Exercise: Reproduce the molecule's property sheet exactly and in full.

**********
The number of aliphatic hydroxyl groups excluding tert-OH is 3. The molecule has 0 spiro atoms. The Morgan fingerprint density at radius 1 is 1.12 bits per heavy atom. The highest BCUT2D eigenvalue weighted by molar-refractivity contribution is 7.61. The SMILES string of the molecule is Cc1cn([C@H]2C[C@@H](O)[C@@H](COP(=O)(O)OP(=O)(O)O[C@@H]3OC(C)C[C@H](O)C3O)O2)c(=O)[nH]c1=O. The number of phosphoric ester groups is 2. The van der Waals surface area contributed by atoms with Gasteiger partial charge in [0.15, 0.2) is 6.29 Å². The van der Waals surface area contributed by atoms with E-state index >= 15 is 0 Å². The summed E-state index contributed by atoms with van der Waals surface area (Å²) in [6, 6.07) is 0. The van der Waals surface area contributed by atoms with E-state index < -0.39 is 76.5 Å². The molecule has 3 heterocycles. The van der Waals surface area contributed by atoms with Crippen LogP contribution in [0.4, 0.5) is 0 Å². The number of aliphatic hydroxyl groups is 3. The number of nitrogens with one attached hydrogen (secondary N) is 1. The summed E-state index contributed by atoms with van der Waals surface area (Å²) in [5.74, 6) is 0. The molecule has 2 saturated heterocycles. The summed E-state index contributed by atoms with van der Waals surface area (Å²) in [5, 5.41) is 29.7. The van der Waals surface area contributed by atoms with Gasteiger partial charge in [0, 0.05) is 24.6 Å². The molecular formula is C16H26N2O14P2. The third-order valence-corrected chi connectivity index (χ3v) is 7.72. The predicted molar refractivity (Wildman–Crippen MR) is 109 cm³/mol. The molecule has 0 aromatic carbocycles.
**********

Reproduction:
The number of aliphatic hydroxyl groups excluding tert-OH is 3. The molecule has 0 spiro atoms. The Morgan fingerprint density at radius 1 is 1.12 bits per heavy atom. The highest BCUT2D eigenvalue weighted by molar-refractivity contribution is 7.61. The SMILES string of the molecule is Cc1cn([C@H]2C[C@@H](O)[C@@H](COP(=O)(O)OP(=O)(O)O[C@@H]3OC(C)C[C@H](O)C3O)O2)c(=O)[nH]c1=O. The number of phosphoric ester groups is 2. The van der Waals surface area contributed by atoms with Gasteiger partial charge in [0.15, 0.2) is 6.29 Å². The van der Waals surface area contributed by atoms with E-state index >= 15 is 0 Å². The summed E-state index contributed by atoms with van der Waals surface area (Å²) in [6, 6.07) is 0. The van der Waals surface area contributed by atoms with E-state index < -0.39 is 76.5 Å². The molecule has 3 heterocycles. The van der Waals surface area contributed by atoms with Crippen LogP contribution in [0.4, 0.5) is 0 Å². The number of aliphatic hydroxyl groups is 3. The number of nitrogens with one attached hydrogen (secondary N) is 1. The summed E-state index contributed by atoms with van der Waals surface area (Å²) in [5.74, 6) is 0. The molecule has 2 saturated heterocycles. The summed E-state index contributed by atoms with van der Waals surface area (Å²) in [5, 5.41) is 29.7. The van der Waals surface area contributed by atoms with Gasteiger partial charge in [0, 0.05) is 24.6 Å². The molecular formula is C16H26N2O14P2. The third-order valence-corrected chi connectivity index (χ3v) is 7.72. The predicted molar refractivity (Wildman–Crippen MR) is 109 cm³/mol. The molecule has 0 aromatic carbocycles.